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Illinois officials to address lack of sexual assault nurses

CheckPoint, a new online system, allows sexual assault victims to track the progress of this rape kits.
A sexual assault evidence kit is logged in the biology ab at the Houston Forensic Science Center in Houston. The #MeToo movement is empowering victims of sexual assault to speak up like never before, but what should be a watershed moment for holding assailants accountable has coincided with a troubling trend: Police departments in the U.S. are becoming less and less likely to successfully close rape investigations. | AP file photo

The Illinois Attorney General’s office is working with state lawmakers to draft legislation that would require hospitals to have a specially trained medical provider available to examine a sexual assault victim.

Of the more than 196,000 registered nurses in Illinois, only 32 are certified by the International Association of Forensic Nurses to work with adult sexual assault patients, the Chicago Tribune reported. A dozen of the sexual assault nurse examiners are certified to treat children.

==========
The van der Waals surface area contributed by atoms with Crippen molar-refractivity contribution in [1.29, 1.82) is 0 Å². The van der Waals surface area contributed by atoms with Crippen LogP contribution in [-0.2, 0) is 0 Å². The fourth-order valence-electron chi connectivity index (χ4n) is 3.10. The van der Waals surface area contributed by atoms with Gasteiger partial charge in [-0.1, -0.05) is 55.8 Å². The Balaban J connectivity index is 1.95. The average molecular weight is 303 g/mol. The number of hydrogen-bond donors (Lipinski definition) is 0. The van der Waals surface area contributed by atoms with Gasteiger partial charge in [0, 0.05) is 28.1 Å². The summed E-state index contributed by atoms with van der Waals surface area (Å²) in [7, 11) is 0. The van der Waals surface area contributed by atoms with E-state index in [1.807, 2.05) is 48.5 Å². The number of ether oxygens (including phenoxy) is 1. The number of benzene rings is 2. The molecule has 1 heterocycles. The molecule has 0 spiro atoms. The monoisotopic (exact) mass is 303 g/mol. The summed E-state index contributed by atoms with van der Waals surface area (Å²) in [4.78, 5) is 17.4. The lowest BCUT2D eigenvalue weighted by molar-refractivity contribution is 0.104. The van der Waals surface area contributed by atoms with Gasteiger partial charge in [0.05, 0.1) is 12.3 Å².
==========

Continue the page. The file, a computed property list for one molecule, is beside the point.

The draft legislation would require hospitals to have a trained medical professional available within 90 minutes of a patient’s arrival. Hospitals would be required to implement the change by 2023.

The Illinois Health and Hospital Association said training enough nurses in such a short time period isn’t possible.

Nurses must be taught how to conduct genital exams, record injuries and ask questions that don’t add to a patient’s trauma. Someone without training can behave in a way that may make a patient feel guilty or doubted.

“We call that the second rape,” said Colleen Zavodny, DuPage County coordinator of advocacy and crisis intervention at YWCA Metropolitan Chicago.

Elmhurst Hospital nurse Kerry O’Connor spends time talking to a victim to ensure the patient is comfortable. O’Connor explains the different types of evidence that’s collected and explains the patient’s options.

“I want them to feel like they’re in control,” she said. “I don’t want them to feel like someone forcibly did this to me, and now I’m in a medical setting where someone is doing what they think should be done.”

The evidence a trained nurse collects can also bolster a prosecution against an offender, said Cindy Hora, the division chief of Crime Victims Services at the attorney general’s office. Nurses are also trained to testify.

“We do end up with more charges and more convictions,” she said.

Nearly 4,500 patients sought treatment in emergency rooms for alleged, suspected or confirmed sexual assault in 2016, according to the state Department of Public Health.